Originally created 12/06/01

That tree we put up has a history behind it



After studying the space we had for a Christmas tree, we visited a couple of tree lots, compared all the species and decided on a Fraser fir.

As you know, the Fraser fir was named for John Fraser, a Scottish botanist of the late 18th and early 19th centuries who explored the mountains of North Carolina. The only place the tree grows, in fact, is in the southern Appalachians.

By the way, we didn't buy our tree at the lot that advertised "Frazer fir" trees because of the misspelling. I doubted that the trees on that lot were named for Joseph Washington Frazer, who spelled his name differently and was descended from the famed Washington family of Virginia. Toward the end of World War II, Frazer linked up with industrialist Henry J. Kaiser to build cars under the name Kaiser-Frazer Corp.

The word "kaiser," of course, means emperor and comes down to us through various European languages from its origin, Caesar, specifically Emperor Augustus Caesar. The kaiser of Germany was, basically, an emperor - a Caesar.

The Caesars were so powerful that the name also went into the Gothic and Old Russian languages and came out as "czar." So the name Caesar gave us not only kaiser but also czar.

Fraser wasn't the only Scottish botanist now remembered through the name of an evergreen. David Douglas traveled widely in the New World in the early part of the 19th century. Around 1825 in the Pacific Northwest, he first noticed a tree that took his name: the Douglas fir.

The Douglas fir isn't really a fir, though, so the name is often hyphenated: Douglas-fir. That's probably appropriate, because firs are confusing anyway. The tree is a member of the pine family, but the word is derived from the Latin for "oak."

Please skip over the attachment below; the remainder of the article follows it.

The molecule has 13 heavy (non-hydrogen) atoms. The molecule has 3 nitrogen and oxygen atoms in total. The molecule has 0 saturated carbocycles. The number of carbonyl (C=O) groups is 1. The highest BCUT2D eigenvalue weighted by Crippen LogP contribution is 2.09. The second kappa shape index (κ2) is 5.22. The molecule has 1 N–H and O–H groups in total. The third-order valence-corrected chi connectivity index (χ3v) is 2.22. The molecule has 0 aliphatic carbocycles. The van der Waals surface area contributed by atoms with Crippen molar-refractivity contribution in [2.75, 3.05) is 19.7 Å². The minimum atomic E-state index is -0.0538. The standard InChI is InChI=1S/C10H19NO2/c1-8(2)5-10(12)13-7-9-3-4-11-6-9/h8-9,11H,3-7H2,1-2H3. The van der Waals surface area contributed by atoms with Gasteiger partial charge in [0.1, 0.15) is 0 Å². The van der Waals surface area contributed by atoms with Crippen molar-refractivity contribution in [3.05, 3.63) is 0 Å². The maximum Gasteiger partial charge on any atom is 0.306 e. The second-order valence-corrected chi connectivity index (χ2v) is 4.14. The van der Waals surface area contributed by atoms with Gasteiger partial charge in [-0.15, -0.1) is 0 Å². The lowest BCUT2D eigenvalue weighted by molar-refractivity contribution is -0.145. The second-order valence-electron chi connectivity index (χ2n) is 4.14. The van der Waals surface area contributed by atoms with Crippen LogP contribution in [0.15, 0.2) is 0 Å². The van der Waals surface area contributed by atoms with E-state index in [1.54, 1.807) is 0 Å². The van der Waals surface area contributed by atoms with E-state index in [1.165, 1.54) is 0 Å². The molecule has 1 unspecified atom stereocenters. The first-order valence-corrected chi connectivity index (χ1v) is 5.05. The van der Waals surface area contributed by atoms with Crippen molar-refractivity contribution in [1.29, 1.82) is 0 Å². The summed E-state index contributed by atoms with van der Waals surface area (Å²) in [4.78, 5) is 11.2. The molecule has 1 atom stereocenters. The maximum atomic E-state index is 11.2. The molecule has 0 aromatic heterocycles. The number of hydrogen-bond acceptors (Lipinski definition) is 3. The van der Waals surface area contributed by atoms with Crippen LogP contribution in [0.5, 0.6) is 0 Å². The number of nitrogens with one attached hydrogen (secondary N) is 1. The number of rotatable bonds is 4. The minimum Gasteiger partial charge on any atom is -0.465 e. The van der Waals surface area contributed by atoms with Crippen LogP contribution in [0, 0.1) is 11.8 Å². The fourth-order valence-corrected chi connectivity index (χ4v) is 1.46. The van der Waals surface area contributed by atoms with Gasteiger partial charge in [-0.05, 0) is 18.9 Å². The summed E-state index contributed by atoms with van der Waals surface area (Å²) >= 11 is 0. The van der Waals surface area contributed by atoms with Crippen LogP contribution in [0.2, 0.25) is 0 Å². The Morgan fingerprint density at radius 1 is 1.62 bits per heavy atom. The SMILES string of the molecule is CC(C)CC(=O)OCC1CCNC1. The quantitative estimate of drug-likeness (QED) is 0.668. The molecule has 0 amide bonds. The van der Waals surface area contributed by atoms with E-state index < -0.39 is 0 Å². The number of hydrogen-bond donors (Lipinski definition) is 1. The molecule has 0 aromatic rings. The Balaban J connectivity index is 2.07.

The Douglas fir is especially perplexing, however, because it covers a range of species and has, at times, been called a pine, a spruce, a hemlock and a true fir.

In the Northwest, by the way, the wood of the Douglas fir is known as Oregon pine. And the scientific name for the tree means "false hemlock." Confusing, to say the least.

Just as confusing is the way Douglas died. Not by hemlock, but by bull. Maybe.

His body was found in Hawaii in a pit that had been dug to trap wild bulls. Although the bull that was discovered with his body was blamed for his death, some people say Douglas was murdered, perhaps by a fugitive prisoner, and tossed into the pit.

A few years before Douglas arrived - and died - British explorer James Cook had visited the Hawaiian Islands and named them the Sandwich Islands after his sponsor, John Montagu, the fourth Earl of Sandwich. Montagu, it is said, invented the sandwich as a way of freeing up his hands while at the gambling tables.

There is no record that Montagu ever used a kaiser roll for his sandwiches.

Cook also met a bad end, though not at the feet of a bull. A year after arriving and naming the islands for the first sandwich maker, he was killed while chasing a stolen rowboat.

Shortly afterward, Fraser found his fir. Later, he continued his botany at the sponsorship of the Russian czar and czarina.

Reach Glynn Moore at (706) 823-3419 or gmoore@augustachronicle.com.